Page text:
Mon Levinson, ‘Knife Drawing Mixed Media Sculpture (Tondo VI)’, 1962-1963, Alpha 137 Gallery
Mon Levinson, ‘Knife Drawing Mixed Media Sculpture (Tondo VI)’, 1962-1963, Alpha 137 Gallery
Mon Levinson, ‘Knife Drawing Mixed Media Sculpture (Tondo VI)’, 1962-1963, Alpha 137 Gallery
Mon Levinson, ‘Knife Drawing Mixed Media Sculpture (Tondo VI)’, 1962-1963, Alpha 137 Gallery
Mon Levinson, ‘Knife Drawing Mixed Media Sculpture (Tondo VI)’, 1962-1963, Alpha 137 Gallery
Mon Levinson, ‘Knife Drawing Mixed Media Sculpture (Tondo VI)’, 1962-1963, Alpha 137 Gallery

This is a unique mixed media construction by Op Art sculptor Mon Levinson that was part of his Knife Series of constructions that were first shown in 1961 at the Jill Kornblee Gallery. This work was acquired from the Estate of Dr. Arthur Carr, a professor at Columbia University and an important early supporter and collector of Pop Art. This work is accompanied by a xerox copy of Dr. Carr's original January 1963 receipt from the Kornblee gallery for this work, including the sales tax he paid. (see jpeg)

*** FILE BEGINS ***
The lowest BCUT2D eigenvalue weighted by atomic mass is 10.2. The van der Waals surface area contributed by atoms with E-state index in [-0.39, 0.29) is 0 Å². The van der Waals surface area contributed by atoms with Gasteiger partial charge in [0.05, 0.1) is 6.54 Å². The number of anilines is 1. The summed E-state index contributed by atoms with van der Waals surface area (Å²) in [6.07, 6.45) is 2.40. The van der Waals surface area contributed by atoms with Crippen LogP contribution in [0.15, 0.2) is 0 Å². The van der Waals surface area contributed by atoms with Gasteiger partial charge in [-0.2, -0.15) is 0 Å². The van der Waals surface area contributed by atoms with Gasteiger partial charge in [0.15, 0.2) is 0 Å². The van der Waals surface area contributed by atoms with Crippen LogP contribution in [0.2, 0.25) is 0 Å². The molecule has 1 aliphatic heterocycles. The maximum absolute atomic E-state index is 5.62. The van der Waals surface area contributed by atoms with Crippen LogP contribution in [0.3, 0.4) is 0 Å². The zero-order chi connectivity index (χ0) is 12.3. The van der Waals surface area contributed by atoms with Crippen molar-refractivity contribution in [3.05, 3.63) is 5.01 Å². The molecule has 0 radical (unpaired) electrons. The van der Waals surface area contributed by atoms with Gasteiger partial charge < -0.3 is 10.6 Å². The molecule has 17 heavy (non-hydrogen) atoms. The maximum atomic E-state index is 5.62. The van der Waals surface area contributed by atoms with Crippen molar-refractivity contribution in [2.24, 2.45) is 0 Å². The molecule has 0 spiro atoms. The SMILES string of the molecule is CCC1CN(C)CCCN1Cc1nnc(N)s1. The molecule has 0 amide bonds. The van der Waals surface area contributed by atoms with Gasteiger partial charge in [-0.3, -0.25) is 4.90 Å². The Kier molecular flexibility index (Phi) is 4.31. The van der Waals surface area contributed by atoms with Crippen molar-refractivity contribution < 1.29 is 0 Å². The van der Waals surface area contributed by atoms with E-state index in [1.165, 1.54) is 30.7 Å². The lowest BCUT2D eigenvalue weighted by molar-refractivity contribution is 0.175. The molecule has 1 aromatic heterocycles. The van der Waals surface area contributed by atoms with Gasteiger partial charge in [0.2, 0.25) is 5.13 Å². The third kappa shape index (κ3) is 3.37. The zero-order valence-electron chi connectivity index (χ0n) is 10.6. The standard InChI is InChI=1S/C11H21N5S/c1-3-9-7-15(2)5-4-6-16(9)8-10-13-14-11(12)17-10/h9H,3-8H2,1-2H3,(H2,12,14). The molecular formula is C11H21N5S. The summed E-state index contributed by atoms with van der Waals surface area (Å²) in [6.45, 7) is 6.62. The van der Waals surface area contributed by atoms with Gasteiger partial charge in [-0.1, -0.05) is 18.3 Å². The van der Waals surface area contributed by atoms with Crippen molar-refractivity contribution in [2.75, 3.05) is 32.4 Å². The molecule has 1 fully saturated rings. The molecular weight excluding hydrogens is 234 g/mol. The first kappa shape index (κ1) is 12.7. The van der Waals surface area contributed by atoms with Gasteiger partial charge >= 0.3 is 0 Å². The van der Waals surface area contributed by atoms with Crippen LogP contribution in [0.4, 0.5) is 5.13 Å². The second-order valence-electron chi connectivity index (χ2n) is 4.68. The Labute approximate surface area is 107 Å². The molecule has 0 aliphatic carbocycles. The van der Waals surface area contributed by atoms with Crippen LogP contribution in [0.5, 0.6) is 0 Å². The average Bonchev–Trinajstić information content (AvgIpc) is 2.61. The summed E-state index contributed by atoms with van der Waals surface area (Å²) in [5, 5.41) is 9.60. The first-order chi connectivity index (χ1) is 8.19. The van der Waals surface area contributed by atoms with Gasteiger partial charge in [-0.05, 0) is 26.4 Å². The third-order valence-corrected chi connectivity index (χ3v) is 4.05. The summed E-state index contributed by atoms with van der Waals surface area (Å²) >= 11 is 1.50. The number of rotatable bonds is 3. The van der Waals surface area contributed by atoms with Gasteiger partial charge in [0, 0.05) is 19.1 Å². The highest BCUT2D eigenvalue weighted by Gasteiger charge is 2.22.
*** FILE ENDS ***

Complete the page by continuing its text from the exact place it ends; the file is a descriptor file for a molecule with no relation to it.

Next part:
Signature: The work is held in its original artist's frame. It has not been examined outside of the frame, but it may be signed on the verso. Nonetheless it has terrific provenance as it is accompanied by a copy of the original bill of sale to renowned NYC collector Arthur Carr from the Kornblee Gallery -- Levinson's gallery of record in the early 1960s, who was, famously, the first gallery to show Levinson's important "Knife Drawing" constructions.

Jill Kornblee Gallery, 1018 Madison Avenue, NYC

Estate of art collector Dr. Arthur Carr, NYC
Jill Kornblee Gallery, 1018 Madison Avenue, NYC

About Mon Levinson

Considered one of the progenitors of Op art for his optically complex and illusionistic works, Mon Levinson masterfully manipulates perception with line, layers, light, and shadow. Influenced by Russian Suprematism and Constructivism, Levinson creates abstract compositions from the interplay of geometric shapes and parallel lines. In his earliest works, he layered cut paper and sheets of vinyl, imparting three-dimensionality to a two-dimensional surface, while with work in Plexiglas, Levinson has experimented with the effects of reflection and translucence, creating compelling compositions of light and shadow.

American, b. 1926, New York, New York